Building an effective export control system for your organization requires a partnership and cooperation between different government agencies and their adjacent entities. With numerous regulations and definitions to consider, it is important to have an organized compliance system that addresses all regulatory details. Although there are plenty of guidelines and tips available on the subject, keep in mind that every organization is responsible for establishing its own program. Read the advice below for tips on getting started.
Screenshot via BIS
The U.S. Department of Commerce through the Bureau of Industry and Security (BIS) requires all companies to maintain an export management and compliance program (EMCP) to regulate the transfer of goods, software, and technology beyond country borders. The guidelines published by the BIS consist of the following 9 sections:
This documentation was created to assist companies in setting up their own internal compliance programs that are unique to their business plans and movements.
Here are five important ways to ensure that your export control system is created with the best practices in mind to adapt to future requirements:
It’s important to build your export control system around your existing business processes; the best way to do this effectively is to start with your executive team and employees. To secure critical management commitment, appoint a high-ranking export officer to oversee the compliance program and ensure all components are followed. It’s also important to establish clear roles among personnel who work with export control to clarify how the program will be administered and maintained. With this newfound transparency among your organization’s most vital stakeholders, you can now focus on the necessary details of carrying out the program.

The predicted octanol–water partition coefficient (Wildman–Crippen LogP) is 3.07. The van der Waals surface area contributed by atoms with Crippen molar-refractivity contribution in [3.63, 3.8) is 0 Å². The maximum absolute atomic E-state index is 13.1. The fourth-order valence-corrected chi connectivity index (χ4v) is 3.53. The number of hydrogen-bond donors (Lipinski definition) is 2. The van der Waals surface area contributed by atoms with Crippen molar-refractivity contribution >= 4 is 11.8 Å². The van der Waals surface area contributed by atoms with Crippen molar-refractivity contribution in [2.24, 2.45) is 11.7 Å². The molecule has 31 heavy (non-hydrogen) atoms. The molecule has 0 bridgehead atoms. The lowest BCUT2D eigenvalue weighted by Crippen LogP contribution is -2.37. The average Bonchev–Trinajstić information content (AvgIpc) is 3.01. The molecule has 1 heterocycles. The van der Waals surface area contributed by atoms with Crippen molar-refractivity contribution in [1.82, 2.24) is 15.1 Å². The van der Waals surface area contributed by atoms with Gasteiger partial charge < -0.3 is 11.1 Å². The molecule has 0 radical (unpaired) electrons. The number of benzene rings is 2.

Screenshot via BIS
Having a complete list of all the applications, servers, cloud software, and file storage services that your company uses is a great first step in determining which technical data should be controlled. There are two groups of regulations that define export controls for technical data: the Export Administration Regulations (EAR) and the International Traffic in Arms Regulations (ITAR). Based on the export control classification number (ECCN) for your products, the types of technical data that must be controlled are unique in each case. Because of this, it is especially important to thoroughly review any relevant data related to the product, such as design, production, operation, and maintenance.
Within your export control system, it’s also imperative to set up proper security verifications to restrict access to controlled technical data. These are often best organized as a Technology Control Plan (TCP) that fully outlines digital and physical control methods for managing data access. Data can often be overlooked when it comes to export compliance, but it’s just as critical as equipment, packaging, and other hardware.
You should properly label your controlled articles, including technical data, external storage devices with sensitive information, and all related equipment, parts, and storage containers. If there are external partners involved in the operation it may warrant additional signs and labeling on items and within your facility. For equipment labeling, use permanent UID labels, long-lasting, durable solutions that are designed to fit the needs stipulated by the Department of Defense. Your site security plan should provide full access control for areas that need to be protected based on the controlled articles present. Any travel or transportation of articles or data by employees must also be strictly controlled.
We’ve already covered data and equipment, but document control is also a vital aspect of setting up a robust export compliance system. With so many forms, procedures, and records to keep track of, it’s a good idea to review the documentation information maintained in the EMCP guidelines.
Export regulations are complex, involving ever-changing regulations and numerous important terms that your team must understand. Training goes hand-in-hand, and as a result – beyond simple training records – many opportunities exist to reinforce roles and responsibilities while keeping export compliance systems at the forefront.
The best way to prepare for external oversight and auditing is to create a strong internal audit as part of your compliance control program. By scheduling reasonably frequent reviews of your systems, documentation, and procedures, you can ensure that any issues can be corrected in a timely manner. Your export control system represents your primary means of protecting your shipments, property, and internal information.
The foundation of a compliant export control system is proper labeling. Learn more about Camcode’s expert UID label registration and installation services here.